Dr. Nancy Oestreich Lurie, then with the University of Wisconsin-Milwaukee, collected these items in 1967 from the Tłįchǫ (tɬhĩtʃhõ), formerly called Dogrib, for the Milwaukee Public Museum during a research trip with Dr. June Helm of the University of Iowa. The Tłįchǫ live in the Northwest Territories, Canada between Great Slave Lake and Great Bear Lake. Dr. Lurie and Dr. Helm were the first anthropologists to conduct extensive ethnological research with the Tłįchǫ. The Museum’s collection reflects a variety of aspects of Tłįchǫ domestic life.
This cradleboard and cover were collected in Oklahoma City by George Gorton of Racine, WI who donated it to the Milwaukee Public Museum in 1962. It was made by a master beadworker named Doyetone around 1904 for her grandson William "Bill" Bear.
The Mambila (Mambilla) are an agricultural group that inhabits northern Nigeria and western Cameroon. Gilbert Schneider of Ohio University collected in the Mambila grasslands of northern Nigeria from 1947 to 1951. Schneider tried to obtain materials relating to all aspects of Mambila life ranging from ancestral objects, such as this terra cotta shrine figure, to clothing. He kept detailed records on how the items were used by the Mambila, key information for museum collections.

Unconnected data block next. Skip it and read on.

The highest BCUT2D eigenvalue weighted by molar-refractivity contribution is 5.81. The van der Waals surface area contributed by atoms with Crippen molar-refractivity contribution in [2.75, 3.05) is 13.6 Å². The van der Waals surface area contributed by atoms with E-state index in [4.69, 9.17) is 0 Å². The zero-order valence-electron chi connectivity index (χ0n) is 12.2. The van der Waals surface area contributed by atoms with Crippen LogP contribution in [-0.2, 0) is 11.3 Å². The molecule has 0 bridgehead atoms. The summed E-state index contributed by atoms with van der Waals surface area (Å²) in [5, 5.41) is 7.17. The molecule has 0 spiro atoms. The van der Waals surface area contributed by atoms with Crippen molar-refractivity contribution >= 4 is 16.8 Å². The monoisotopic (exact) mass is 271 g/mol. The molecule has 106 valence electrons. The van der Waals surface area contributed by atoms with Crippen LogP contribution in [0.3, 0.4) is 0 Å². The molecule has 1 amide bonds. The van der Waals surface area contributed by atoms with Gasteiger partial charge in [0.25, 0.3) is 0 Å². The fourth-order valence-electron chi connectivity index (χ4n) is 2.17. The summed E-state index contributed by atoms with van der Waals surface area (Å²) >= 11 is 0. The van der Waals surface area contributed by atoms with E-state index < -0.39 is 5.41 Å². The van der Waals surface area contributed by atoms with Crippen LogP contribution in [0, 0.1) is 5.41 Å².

The Waiwai are a native Amerindian group living in southern Guyana (formerly British Guiana) and northern Brazil. There are approximately 200 Waiwai living in Guyana and 2,000 in Brazil. Of the native groups in Guyana, the Waiwai have remained the most traditional, but have still been influenced by missionaries to the region. The 33 items in this collection mainly represent everyday items such as basketry, bow/arrows, and body ornamentation. The collection was acquired in 1965 on an expedition led by Lon W. Mericle, a Museum Research Associate in Anthropology.
This collection came to the Museum through a 1911 summer expedition to the Hopi reservation in Arizona led by MPM Curator of Anthropology Samuel A. Barrett. The collection consists of about 3,300 items. The collection documents a wide variety of items from baskets and clothing to spiritual items, as well as pigments and tools used in their production.